# Zipper monad/TravelTree

`TravelTree`

is a library based on the Zipper monad which is used for traversing binary trees. Read the documentation for the Zipper monad if you haven't already.

## Definition

```
data Tree a = Leaf a | Branch (Tree a) (Tree a) deriving (Show, Eq)
data Cxt a = Top
| L (Cxt a) (Tree a)
| R (Tree a) (Cxt a)
deriving (Show)
type TreeLoc a = Loc (Cxt a) (Tree a)
type TravelTree a = Travel (TreeLoc a) (Tree a)
```

We go with the standard definition of a labelless binary tree. `Cxt`

is for storing the *context* of an element, and `TreeLoc`

for precisely defining the position of an element within a tree, at the same time as defining the tree itself. See Zipper for an explanation of that idiom.

## Functions

### Moving around

There are five main functions for stringing together `TravelTree`

computations:

```
left, -- moves down a level, through the left branch
right, -- moves down a level, through the right branch
swap, -- moves from a left branch to a right branch, or vice versa
up, -- moves to the node's parent
top -- moves to the top node
:: TravelTree a
```

All five return the subtree at the new location.

### Mutation

The three mutation functions defined by the generic Zipper monad (`modifyStruct`

, `getStruct`

and `putStruct`

) are of course available, but there are no `TravelTree`

-specific mutation functions.

### Node classification

There are four functions you can call to find out what kind of node a given location points to:

```
isTop, -- is the location the top node?
isChild, -- is the location the child of some other node (i.e. not the top)?
isLeft, -- is the location a left branch?
isRight -- is the location a right branch?
:: TreeLoc a -> Bool
```

Note that these functions are not monadic but instead take a `TreeLoc`

. The `TreeLoc`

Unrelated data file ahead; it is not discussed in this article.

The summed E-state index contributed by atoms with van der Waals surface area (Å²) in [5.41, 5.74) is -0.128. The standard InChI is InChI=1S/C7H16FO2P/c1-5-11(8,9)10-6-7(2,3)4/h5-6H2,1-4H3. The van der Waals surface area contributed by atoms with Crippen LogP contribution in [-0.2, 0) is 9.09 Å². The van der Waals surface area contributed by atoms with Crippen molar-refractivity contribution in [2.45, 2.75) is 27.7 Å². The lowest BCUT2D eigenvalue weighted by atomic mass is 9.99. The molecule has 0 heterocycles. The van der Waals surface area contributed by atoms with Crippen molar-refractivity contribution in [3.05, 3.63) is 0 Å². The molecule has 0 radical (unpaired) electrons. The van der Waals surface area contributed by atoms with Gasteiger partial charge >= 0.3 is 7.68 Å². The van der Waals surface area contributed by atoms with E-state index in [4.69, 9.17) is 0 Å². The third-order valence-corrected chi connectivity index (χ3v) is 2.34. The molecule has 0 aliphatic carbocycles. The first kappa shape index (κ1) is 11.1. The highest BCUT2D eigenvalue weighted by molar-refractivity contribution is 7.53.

pointing to the current node is stored as the state in a `TravelTree`

computation. Thus to call these functions within a `do`

block, use `liftM`

:

```
do top <- liftM isTop get
when top $ right >> return ()
```

## Examples

The following examples use as the example tree:

```
t = Branch (Branch (Branch (Leaf 1) (Leaf 2))
(Leaf 3))
(Branch (Leaf 4)
(Leaf 5))
```

### A simple path

This is a very simple example showing how to use the movement functions:

```
leftLeftRight :: TravelTree a
leftLeftRight = do left
left
right
```

Result of evaluation:

*Tree> (getTop t) `traverse` leftLeftRight Leaf 2

### Tree reverser

This is a more in-depth example showing `getTree`

and `putTree`

, but is still rather contrived as it's easily done without the zipper (the zipper-less version is shown below).

The algorithm *reverses* the tree, in the sense that at every branch, the two subtrees are swapped over.

```
revTree :: Tree a -> Tree a
revTree t = (getTop t) `traverse` revTree' where
revTree' :: TravelTree a
revTree' = do t <- getTree
case t of
Branch _ _ -> do left
l' <- revTree'
swap
r' <- revTree'
up
putTree $ Branch r' l'
Leaf x -> return $ Leaf x
-- without using the zipper:
revTreeZipless :: Tree a -> Tree a
revTreeZipless (Leaf x) = Leaf x
revTreeZipless (Branch xs ys) = Branch (revTreeZipless ys) (revTreeZipless xs)
```

Result of evaluation:

*Tree> revTree $ Branch (Leaf 1) (Branch (Branch (Leaf 2) (Leaf 3)) (Leaf 4)) Branch (Branch (Leaf 4) (Branch (Leaf 3) (Leaf 2))) (Leaf 1)

#### Generalisation

Einar Karttunen (musasabi) suggested generalising this to a recursive tree mapper:

```
treeMap :: (a -> Tree a) -- what to put at leaves
-> (Tree a -> Tree a -> Tree a) -- what to put at branches
-> (Tree a -> Tree a) -- combinator function
treeMap leaf branch = \t -> (getTop t) `traverse` treeMap' where
treeMap' = do t <- getTree
case t of
Branch _ _ -> do left
l' <- treeMap'
swap
r' <- treeMap'
up
putTree $ branch l' r'
Leaf x -> return $ leaf x
```

`revTree`

is then easy:

```
revTreeZipper :: Tree a -> Tree a
revTreeZipper = treeMap Leaf (flip Branch)
```

It turns out this is a fairly powerful combinator. As with `revTree`

, it can change the structure of a tree. Here's another example which turns a tree into one where siblings are sorted, i.e. given a `Branch l r`

, if `l`

and `r`

are leaves, then the value of `l`

is less than or equal to that of `r`

. Also, if one of `l`

or `r`

is a `Branch`

and the other a `Leaf`

, then `l`

is the `Leaf`

and `r`

the `Branch`

:

```
sortSiblings :: Ord a => Tree a -> Tree a
sortSiblings = treeMap Leaf minLeaves where
minLeaves l@(Branch _ _) r@(Leaf _ ) = Branch r l
minLeaves l@(Leaf _) r@(Branch _ _ ) = Branch l r
minLeaves l@(Branch _ _) r@(Branch _ _ ) = Branch l r
minLeaves l@(Leaf x) r@(Leaf y ) = Branch (Leaf $ min x y)
(Leaf $ max x y)
```

Result of evaluation:

*Tree> sortSiblings t Branch (Branch (Leaf 3) (Branch (Leaf 1) (Leaf 2))) (Branch (Leaf 4) (Leaf 5))

## Code

The code for the TravelTree library is quite length, so you can just download it. Alternatively, you could download the entire zipper library.